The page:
The life of Australian cyclist Amy Gillett ended abruptly at the age of 29 on a road in rural Germany in July 2005, shocking the cycling community around the world. Cyclingnews' Susan Westemeyer talked to Amy's mother, Mary Safe, and to Emma Pooley, this year's winner of the award established to commemorate Amy Gillett.
"Amy's life and all that it means can still live on in all of our memories. As parents losing a daughter, that is so important to us," said Mary Safe, the mother of the Australian cyclist, still dealing with the tragic loss of her gifted daughter.
Following her death in 2005, the organizers of the Thüringen Rundfahrt introduced the Amy Gillett Award, which is given to the woman who best exhibits outstanding fairness and competitiveness in the race.
Amy Gillett was riding the course of the time trial for the Thüringen Rundfahrt on July 18, 2005, when a teenaged driver lost control of her car and ploughed into the Australian women's team, striking all six riders, killing Amy and seriously injuring the other five.
That tragic accident rocked the cycling world as it epitomized the daily dangers faced by every cyclist, and realized their worst fears: that of being hit in one's prime while riding with friends and fellow racers.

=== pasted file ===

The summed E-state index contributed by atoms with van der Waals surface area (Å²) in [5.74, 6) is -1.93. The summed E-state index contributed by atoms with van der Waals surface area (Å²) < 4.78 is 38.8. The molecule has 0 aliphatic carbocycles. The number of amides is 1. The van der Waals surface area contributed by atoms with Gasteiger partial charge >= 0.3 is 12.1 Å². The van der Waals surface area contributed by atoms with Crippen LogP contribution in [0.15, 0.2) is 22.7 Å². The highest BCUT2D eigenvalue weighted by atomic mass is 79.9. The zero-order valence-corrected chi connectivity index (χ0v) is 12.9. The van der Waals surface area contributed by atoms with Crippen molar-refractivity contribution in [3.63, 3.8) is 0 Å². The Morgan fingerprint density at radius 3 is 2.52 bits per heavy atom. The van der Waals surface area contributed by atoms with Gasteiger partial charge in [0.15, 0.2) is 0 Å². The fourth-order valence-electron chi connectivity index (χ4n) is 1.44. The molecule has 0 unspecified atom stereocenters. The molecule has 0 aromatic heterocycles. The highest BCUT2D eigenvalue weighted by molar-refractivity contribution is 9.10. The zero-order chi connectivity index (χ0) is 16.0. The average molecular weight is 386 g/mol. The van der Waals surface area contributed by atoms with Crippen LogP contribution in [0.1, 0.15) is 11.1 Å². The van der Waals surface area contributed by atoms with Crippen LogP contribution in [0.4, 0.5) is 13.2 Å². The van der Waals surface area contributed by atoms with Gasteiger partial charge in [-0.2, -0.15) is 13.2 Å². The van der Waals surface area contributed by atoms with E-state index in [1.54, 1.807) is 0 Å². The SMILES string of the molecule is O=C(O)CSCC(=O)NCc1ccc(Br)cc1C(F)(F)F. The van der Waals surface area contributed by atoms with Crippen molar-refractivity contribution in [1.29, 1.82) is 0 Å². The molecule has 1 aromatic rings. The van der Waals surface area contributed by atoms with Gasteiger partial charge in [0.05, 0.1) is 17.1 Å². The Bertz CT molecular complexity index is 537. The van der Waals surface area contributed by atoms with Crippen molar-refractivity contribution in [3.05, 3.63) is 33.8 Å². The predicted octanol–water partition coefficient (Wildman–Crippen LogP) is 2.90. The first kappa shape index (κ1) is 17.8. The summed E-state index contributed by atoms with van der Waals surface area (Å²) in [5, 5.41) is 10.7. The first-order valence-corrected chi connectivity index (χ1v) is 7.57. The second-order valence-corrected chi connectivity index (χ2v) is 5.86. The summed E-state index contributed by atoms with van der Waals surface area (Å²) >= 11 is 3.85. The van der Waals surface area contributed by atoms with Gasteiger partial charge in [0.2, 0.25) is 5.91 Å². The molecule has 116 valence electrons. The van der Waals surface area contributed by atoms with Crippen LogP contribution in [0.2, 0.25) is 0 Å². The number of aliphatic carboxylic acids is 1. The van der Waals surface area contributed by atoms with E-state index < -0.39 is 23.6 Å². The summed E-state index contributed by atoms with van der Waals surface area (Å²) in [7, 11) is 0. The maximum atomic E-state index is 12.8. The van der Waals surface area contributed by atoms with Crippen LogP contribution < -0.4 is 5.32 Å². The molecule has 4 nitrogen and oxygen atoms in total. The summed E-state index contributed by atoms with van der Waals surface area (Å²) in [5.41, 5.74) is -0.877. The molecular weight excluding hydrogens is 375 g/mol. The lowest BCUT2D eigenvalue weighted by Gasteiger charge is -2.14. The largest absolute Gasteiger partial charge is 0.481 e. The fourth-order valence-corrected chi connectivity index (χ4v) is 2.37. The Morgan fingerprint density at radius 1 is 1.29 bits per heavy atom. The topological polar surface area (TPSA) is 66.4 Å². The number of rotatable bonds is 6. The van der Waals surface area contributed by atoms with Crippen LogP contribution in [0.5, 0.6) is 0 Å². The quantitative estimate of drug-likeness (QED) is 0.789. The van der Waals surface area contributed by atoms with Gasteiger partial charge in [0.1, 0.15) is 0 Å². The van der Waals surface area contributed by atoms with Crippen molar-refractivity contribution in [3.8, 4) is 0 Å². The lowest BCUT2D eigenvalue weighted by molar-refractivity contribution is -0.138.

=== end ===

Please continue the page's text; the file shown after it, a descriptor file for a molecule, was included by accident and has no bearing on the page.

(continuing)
The organizers of the German race were equally traumatized by the event, as was most of the German public. So an award was established, among other initiatives, and this year it was presented to British rider Emma Pooley, of the new Team Specialized, who won the third stage of the 2007 edition of the race with a daring 80km solo attack, which also put her into the leader's jersey as she crossed the line almost five minutes ahead of the field.
Pooley eventually surrendered the lead to German powerhouse Judith Arndt (T-Mobile) as the German squad stepped up the pressure to take out the major German women's tour, but the British rider continued to make her presence felt, and eventually finished in fifth on GC and also with the mountains jersey.
After learning of this year's winner of the award, Mary Safe did some research - and was astonished by what she found. She had little doubt the right woman had won. "We noticed that Emma, like Amy, liked to ride in front for long distances alone, as well as trying hard all day and never giving up."
To read the full Amy Gillett Award feature, click here.